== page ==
Truth time… If you could live a longer, healthier life by taking a small pill each day, you’d do it wouldn’t you? Let’s be honest you’d be crazy not to! With this fact in mind, the incredible growth of dietary supplements is a no brainer. It’s estimated one out of every three Americans currently takes some sort of nutritional supplement each day. According to government statistics, more than $11 billion is spent each year on vitamins and minerals in the U.S. alone and that’s not even including Canada!
This extreme interest in health and nutrition is, unfortunately, fueled by a great deal of false advertisement. The Internet, television, and product labels make claims not backed by science, fooling millions and reaping a sizable paycheck. And in America, supplements are regulated by the Food and Drug Administration the same way that foods are, not as if they are medications. This means supplement manufacturers aren’t required to back their claims by science.
In your quest for superhuman status, don’t be fooled by these three common myths surrounding the use of nutritional supplements.
Myth #1: “More Is Better”
If vitamins, minerals, botanicals, and herbs are good for you and available over the counter, they must be safe to take in high doses, right? Science has proven otherwise. You feel a cold coming on so you pop the vitamin C pills and lozenges to ward it off, but too much of certain vitamins and minerals can be dangerous. For example, when you overdose on vitamin C, your body loses its ability to absorb copper; too much phosphorous and your body can’t absorb enough calcium; vitamins A, D, and K can build up to toxic levels when extreme doses are taken; too much vitamin A will put you at risk for osteoporosis; vitamin E may increase your risk of stroke; and iron your risk of heart disease. And you thought those supplements came with no risks!
The common healthy limit of vitamin C for adults ages 19 and over is 2,000 mg a day. Now, that’s if you are a regular couch potato. For high intensity, hard training athletes we commonly use an equal or higher dosage depending on their needs.
When choosing a multivitamin and other supplement, look for options that contain no more than 100 percent of each ingredient and be careful of combining a multivitamin with another vitamin supplement. Consult a sports nutrition expert if you think that you may require more than the standard recommended dosage.
Myth #2: “A Supplement Will Make Up for My Crappy Diet”
This is one of our all time favourites! We commonly get asked the question, what do you think of this supplement and that supplement from people who aren’t even coming close to covering the basics first, such as drinking enough quality water and eating enough of the right healthy foods!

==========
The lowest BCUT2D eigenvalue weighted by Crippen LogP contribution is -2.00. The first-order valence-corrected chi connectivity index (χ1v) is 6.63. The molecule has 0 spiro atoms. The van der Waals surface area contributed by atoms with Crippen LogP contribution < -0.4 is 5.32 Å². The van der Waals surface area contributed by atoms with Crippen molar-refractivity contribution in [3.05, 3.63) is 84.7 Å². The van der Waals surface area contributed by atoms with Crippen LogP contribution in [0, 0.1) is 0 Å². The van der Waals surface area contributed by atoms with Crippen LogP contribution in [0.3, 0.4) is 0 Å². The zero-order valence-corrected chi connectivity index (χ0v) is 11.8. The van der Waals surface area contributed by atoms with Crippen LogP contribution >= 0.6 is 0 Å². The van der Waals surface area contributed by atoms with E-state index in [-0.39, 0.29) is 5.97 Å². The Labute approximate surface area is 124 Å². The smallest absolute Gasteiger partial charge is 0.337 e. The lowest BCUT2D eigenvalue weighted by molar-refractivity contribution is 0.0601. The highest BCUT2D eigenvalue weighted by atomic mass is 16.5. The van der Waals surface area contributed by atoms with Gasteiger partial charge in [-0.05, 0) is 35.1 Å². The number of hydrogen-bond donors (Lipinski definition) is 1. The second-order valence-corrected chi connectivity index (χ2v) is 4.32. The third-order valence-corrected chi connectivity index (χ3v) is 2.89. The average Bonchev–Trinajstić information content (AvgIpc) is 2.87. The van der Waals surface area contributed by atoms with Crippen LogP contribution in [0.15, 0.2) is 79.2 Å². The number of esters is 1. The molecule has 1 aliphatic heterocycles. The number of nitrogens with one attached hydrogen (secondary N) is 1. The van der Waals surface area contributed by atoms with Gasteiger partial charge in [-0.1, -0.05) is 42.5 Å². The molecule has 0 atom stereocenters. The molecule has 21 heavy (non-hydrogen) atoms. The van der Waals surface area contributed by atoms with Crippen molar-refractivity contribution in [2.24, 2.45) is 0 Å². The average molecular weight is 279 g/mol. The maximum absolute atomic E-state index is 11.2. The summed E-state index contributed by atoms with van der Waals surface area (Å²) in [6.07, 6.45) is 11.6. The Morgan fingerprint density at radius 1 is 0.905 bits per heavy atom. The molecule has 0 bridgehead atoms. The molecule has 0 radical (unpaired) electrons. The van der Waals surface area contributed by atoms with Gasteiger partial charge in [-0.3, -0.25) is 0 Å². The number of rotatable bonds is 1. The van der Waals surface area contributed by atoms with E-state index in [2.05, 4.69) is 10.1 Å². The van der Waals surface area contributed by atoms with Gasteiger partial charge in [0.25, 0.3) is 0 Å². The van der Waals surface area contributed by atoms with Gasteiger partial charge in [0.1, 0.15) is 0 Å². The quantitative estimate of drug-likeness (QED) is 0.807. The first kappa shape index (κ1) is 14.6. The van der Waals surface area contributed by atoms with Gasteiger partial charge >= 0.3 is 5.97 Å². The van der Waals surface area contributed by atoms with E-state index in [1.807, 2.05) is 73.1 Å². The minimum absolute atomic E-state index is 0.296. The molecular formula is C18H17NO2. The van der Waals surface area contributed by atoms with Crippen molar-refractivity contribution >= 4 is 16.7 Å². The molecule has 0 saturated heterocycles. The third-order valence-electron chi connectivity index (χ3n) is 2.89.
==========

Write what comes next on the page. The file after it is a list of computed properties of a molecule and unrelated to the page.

You have to be wary of relying solely on supplements to make up for your nutritional deficiencies. Your body is better able to absorb nutrients from real food, so supplements should only be taken as icing on your healthy cake. Besides, relying on supplements to fill in nutritional gaps can put you at risk for the overdosing dangers mentioned above.
With a healthy diet that includes plenty of green vegetables, lean proteins and healthy fats, you’ll need less supplements to get all your micronutrients. Eating a healthy well-rounded diet will also provide millions of phytonutrients unavailable in supplement form. It also helps your supplements be more effective when you do take them, as supplements are generally made less effective when taken on an empty stomach.
Myth #3: “I Can Trust the Claims of Supplement Labels”
Many supplement containers describe the health benefits their ingredients aim to provide. These range from increased vitality to improved disease immunity to extreme performance enhancing results! Great as these claims may sound, they are usually not backed up by significant, proper research. They are, however, great marketing tools that will pull you in and trick you right out of your money.
It isn’t surprising that the claims of supplements aren’t proven by anything other than anecdotal evidence. Recently, independent research found that 30 percent of products labeled as multivitamins do not include the ingredients in the amounts listed on the labels and occasionally contain dangerous ingredients. This is why we don’t usually recommend any supplements that have a laundry of list ingredients in them! Stick with the single ingredient type supplements that way you can better control your dosing protocols.
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